Note: this is not a call for help or anything, I'm doing fine :)

I want to open up and talk about my problems, anxieties and depressive periods. The thing is, I'm used to it and it's often not as big a deal as people see them as.

Here's an analogy: imagine someone born with only one arm. When people meet them, the conversation can be something like this:

-Oh you lost your arm? That must be so hard!

-Well I was born with only one arm so I'm used to it, it's fine.

-But there must be so many you can't do! I would be devastated if I lost an arm.


People tend to compare it to how it would make them feel and not how I feel it.

Another example: sometimes when I'm sleep deprived I will sleep 5h a day during the week. People react very strongly to it, but I need 6h30, 5 hours will seem much worse to someone who need their full 8 hours.

The last thing I want is for people to worry and feel sorry for me.

  • How do I open up without making people worry more than that should?

  • How can I be factual but make them understand how bad something is compared to my standards, not theirs?

The fact that those people care about my well-being tends to accentuate that even more. Also, the more casual I am when I say things the more they seem to overevaluate how bad they are.

I had to put that note in the beginning because I didn't want you to exaggerate the gravity of my examples either ^^

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    Instead of your analogy (or in addition, it's a decent analogy) you should include a real example. The sleep thing is too vague and abstract. What did happen to you in what context? Social situations are very complex and are basically always unique. You have to get specific in sufficient detail I'm afraid. If you happen to be not the best at social situations and even the most superficial advice could help you (happens here a lot), you could also include that information – Raditz_35 Jan 11 '19 at 20:54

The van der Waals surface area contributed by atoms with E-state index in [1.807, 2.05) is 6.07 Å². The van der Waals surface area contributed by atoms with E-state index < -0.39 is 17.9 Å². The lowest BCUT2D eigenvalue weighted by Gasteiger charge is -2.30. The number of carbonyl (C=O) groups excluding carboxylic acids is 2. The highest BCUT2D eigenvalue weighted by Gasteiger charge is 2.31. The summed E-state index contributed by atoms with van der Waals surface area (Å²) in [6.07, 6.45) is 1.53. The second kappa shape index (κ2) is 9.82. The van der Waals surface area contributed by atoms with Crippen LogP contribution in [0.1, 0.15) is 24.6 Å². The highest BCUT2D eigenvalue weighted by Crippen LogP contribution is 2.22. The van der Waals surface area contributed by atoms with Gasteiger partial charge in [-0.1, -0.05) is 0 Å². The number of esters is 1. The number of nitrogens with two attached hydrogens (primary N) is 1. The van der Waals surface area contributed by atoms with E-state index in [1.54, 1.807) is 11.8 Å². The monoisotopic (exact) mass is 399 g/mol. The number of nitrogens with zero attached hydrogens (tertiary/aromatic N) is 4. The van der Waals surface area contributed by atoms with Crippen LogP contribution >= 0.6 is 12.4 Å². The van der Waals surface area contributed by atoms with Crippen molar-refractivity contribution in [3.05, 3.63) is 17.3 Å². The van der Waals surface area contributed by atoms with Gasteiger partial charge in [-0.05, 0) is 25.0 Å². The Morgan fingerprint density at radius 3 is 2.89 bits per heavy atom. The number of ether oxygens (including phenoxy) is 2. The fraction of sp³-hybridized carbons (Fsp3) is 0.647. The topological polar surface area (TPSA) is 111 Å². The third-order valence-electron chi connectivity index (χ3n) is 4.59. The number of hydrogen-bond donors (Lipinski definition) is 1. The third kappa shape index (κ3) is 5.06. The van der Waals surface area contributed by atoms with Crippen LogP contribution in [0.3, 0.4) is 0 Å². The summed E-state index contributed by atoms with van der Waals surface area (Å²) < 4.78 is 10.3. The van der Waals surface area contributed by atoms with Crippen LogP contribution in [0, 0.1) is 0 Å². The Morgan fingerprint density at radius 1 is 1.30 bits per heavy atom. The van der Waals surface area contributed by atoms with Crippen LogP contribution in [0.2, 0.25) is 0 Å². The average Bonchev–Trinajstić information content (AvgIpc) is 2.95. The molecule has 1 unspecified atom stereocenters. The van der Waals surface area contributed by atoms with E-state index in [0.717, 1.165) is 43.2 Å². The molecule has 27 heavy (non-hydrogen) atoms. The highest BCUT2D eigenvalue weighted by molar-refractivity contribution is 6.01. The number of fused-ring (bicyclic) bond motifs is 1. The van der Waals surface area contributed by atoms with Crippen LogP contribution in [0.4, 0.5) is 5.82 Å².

• Who are the people you have these interactions with? Family and friends or the cashier at the supermarket? While the analogy makes clear how the exaggerations happen, a permanent and visible disability is hardly comparable to sleep deprivation. – AsheraH Jan 13 '19 at 12:10

preface talking about your problems by talking about how things are normally for yourself.

I usually sleep 6.5 hours and that's enough for me to feel rested the next day but lately I've only been getting 5 hours of sleep and that missing hour and a half builds up.

This way you begin with them thinking about how you normally manage and then introduce that you've been having a problem. By doing this you're not just placing a marker for where your problem is and leaving them to judge from where their perspective is but you also place your normal marker so the person you're talking to can measure between your markers and be less inclined to measure against themselves, if that makes sense.

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